Omori’s joy in the process comes across as unpretentious; he isn’t making music for the sake of it, that much is clear from the sheer pleasure in his voice as he talks about working on the new album. “I am not into the idea of just polishing a turd, you know? I won’t sit there and compose a chord progression and just put a bunch of shit on it. I know that’s what some bands do and some bands are very successful doing that, but that’s something I was never really into.” He doesn’t think of himself as a poet either, despite the poignancy of his lyrics. “I read somewhere that Elliot Smith would write his lyrics before he put any music to it,” he says. “I couldn’t do that. I don’t know why. I mean, I like to write lyrics but I don’t consider myself a pseudo-poet or anything like that. I’m not gonna cram ten-dollar words in just because I wanna make it sound like I’m smart.”
So how do you write the lyrics then?
“There will be a certain kind of rhythm to whatever the melody is, and maybe, like a kind of stream-of-consciousness trying to figure out words from it. For example, the ‘tastes like sin/cinnamon’ part [from the track ‘Cinnamon’] was just something that came from the cadence of singing that melody when I was writing the song.”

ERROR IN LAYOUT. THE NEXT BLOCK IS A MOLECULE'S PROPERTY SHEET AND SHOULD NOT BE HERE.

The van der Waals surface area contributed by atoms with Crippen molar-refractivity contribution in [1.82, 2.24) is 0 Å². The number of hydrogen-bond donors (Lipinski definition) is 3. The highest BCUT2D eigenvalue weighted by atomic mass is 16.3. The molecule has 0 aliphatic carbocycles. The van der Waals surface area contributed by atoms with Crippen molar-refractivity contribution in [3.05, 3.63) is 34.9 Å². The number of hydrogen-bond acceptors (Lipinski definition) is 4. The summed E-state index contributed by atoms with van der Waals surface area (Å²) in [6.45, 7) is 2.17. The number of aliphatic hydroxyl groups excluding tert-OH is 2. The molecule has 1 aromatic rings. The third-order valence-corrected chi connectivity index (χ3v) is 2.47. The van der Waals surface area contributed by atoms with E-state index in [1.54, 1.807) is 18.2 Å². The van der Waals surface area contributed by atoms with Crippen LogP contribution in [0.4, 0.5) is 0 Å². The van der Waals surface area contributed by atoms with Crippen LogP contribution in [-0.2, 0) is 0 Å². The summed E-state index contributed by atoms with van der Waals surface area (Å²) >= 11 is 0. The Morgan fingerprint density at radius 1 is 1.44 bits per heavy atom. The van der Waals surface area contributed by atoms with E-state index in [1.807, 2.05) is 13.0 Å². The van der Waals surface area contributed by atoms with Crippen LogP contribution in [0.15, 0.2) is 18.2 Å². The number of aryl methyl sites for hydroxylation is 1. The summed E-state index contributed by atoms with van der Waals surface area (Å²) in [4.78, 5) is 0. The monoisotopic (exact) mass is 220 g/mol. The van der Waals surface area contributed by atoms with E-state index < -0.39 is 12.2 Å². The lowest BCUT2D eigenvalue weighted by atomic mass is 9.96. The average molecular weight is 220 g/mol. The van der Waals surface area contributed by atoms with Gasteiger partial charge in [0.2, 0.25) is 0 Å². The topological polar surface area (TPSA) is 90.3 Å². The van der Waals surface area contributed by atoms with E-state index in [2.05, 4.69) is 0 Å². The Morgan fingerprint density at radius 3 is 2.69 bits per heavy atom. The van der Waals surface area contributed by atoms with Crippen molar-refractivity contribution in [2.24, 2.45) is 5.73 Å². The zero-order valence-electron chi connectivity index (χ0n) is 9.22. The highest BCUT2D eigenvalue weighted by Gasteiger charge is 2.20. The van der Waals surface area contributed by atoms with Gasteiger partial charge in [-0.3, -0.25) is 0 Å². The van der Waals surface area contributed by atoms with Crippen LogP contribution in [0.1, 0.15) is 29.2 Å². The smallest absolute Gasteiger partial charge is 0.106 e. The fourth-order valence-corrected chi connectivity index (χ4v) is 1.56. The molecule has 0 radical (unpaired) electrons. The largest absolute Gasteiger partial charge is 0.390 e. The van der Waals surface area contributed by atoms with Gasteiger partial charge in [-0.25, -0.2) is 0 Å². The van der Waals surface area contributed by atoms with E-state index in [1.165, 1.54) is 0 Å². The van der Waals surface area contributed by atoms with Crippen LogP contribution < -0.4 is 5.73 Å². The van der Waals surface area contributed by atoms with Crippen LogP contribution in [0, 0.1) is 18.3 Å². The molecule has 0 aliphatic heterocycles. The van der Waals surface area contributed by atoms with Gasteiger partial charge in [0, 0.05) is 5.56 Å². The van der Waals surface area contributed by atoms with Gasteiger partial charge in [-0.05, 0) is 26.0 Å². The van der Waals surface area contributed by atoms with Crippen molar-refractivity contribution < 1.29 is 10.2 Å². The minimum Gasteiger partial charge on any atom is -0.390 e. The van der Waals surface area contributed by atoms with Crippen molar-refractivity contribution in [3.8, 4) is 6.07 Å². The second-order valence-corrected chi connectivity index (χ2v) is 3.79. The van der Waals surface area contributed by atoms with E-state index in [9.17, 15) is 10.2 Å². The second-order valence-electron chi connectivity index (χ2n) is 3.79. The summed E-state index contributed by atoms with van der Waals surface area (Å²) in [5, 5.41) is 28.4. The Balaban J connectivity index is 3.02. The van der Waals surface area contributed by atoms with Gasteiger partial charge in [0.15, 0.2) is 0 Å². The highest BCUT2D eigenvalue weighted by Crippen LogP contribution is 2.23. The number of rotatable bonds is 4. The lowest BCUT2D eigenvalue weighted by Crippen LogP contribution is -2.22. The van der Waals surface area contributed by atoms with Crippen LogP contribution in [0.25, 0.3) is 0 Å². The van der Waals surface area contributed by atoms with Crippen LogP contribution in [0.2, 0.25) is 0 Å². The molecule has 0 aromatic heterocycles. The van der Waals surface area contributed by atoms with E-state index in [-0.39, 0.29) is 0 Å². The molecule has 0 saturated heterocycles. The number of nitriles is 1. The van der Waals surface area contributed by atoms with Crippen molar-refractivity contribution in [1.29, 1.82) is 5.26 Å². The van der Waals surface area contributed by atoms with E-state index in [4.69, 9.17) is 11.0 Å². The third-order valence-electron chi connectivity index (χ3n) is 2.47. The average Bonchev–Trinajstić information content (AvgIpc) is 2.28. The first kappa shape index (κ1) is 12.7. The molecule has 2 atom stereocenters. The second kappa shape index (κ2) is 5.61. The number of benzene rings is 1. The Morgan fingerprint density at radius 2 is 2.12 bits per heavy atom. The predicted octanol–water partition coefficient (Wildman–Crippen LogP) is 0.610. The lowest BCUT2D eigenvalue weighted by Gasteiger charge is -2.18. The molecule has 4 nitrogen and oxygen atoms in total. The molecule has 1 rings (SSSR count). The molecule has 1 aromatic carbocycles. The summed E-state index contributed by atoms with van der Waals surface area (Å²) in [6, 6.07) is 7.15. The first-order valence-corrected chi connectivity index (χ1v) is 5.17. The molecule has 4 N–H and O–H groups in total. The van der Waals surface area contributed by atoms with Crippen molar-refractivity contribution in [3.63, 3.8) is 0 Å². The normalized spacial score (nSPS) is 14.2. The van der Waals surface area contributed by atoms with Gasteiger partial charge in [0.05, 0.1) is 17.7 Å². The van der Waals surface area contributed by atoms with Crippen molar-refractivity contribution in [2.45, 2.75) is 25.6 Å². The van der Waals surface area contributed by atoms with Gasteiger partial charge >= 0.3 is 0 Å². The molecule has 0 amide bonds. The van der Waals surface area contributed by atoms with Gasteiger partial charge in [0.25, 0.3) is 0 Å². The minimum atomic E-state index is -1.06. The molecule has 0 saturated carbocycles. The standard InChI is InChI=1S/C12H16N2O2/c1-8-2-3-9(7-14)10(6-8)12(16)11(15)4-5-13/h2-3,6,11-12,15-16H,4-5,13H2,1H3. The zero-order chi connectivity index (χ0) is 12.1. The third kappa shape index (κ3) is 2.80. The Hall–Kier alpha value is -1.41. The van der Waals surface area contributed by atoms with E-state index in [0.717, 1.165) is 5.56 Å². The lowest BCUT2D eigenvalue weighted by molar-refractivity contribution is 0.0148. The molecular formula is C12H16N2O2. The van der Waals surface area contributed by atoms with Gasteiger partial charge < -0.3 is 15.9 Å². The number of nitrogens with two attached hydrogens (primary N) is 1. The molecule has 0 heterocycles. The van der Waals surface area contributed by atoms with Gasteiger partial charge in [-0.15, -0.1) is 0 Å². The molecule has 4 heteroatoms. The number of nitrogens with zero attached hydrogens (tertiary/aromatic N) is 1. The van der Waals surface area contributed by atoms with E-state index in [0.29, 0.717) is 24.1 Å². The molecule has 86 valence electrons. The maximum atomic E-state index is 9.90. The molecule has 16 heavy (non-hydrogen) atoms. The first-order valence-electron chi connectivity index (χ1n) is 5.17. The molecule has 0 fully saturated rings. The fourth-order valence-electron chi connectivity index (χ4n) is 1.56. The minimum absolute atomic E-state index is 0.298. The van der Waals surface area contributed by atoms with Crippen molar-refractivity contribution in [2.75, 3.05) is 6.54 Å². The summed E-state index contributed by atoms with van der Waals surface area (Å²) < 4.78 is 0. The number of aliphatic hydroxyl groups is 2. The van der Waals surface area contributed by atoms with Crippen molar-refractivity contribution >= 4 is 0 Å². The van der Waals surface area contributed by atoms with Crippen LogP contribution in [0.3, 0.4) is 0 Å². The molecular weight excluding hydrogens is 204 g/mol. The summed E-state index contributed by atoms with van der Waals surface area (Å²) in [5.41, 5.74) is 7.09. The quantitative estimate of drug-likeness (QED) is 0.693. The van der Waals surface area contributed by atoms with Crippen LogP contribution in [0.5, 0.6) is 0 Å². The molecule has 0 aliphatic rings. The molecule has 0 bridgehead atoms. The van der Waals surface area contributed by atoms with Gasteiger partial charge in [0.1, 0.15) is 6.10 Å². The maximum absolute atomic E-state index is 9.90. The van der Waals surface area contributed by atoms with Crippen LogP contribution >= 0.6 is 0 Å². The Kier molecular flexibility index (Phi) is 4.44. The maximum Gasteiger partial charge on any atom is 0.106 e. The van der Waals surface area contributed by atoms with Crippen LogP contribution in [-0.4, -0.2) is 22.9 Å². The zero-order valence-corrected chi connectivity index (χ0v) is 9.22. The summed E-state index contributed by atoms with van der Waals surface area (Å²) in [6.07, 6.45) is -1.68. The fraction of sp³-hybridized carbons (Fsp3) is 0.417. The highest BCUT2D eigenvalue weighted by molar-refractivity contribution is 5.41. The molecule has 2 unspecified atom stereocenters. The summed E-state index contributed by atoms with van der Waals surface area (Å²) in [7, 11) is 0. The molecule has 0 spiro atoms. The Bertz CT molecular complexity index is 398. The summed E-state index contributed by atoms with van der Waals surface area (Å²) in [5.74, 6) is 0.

Cullen is genuinely passionate about the business of being a musician, in the making of the work, rather than the acclaim of being a recording artist. “I like the writing process much more than I like promoting a record or touring a record,” he says. “If I could just write I would do that.” Unfortunately – and I get the sense that Omori is savvy enough to know this – his exquisite face makes a behind-the-scenes career unlikely.
Of all the artists I’ve ever spoken to, Omori thinks the most about his audience. He is acutely aware that he writes music for listeners; that the artistic process engenders a two-way relationship, which he describes as a collaboration of sorts. “I feel like you are constantly trying to make something that other musicians can listen to,” he explains. “Not just other popular musicians, but other people who play guitar. I would like if someone likes the songs and happens to play guitar, that they can sit down and play the songs – just the chords and sing the vocals.” You get the sense that this is how he started out, all those years ago, a young teenager playing guitar in the basement, just jamming with the music, yet to make an impact with his high school band. “I want it still to be an experience that’s almost relatable to the song,” he says. “Not the same, but kind of a shared experience – that I created and it moves them to playing it on their own. I always think that’s a really cool thing to have with a song.”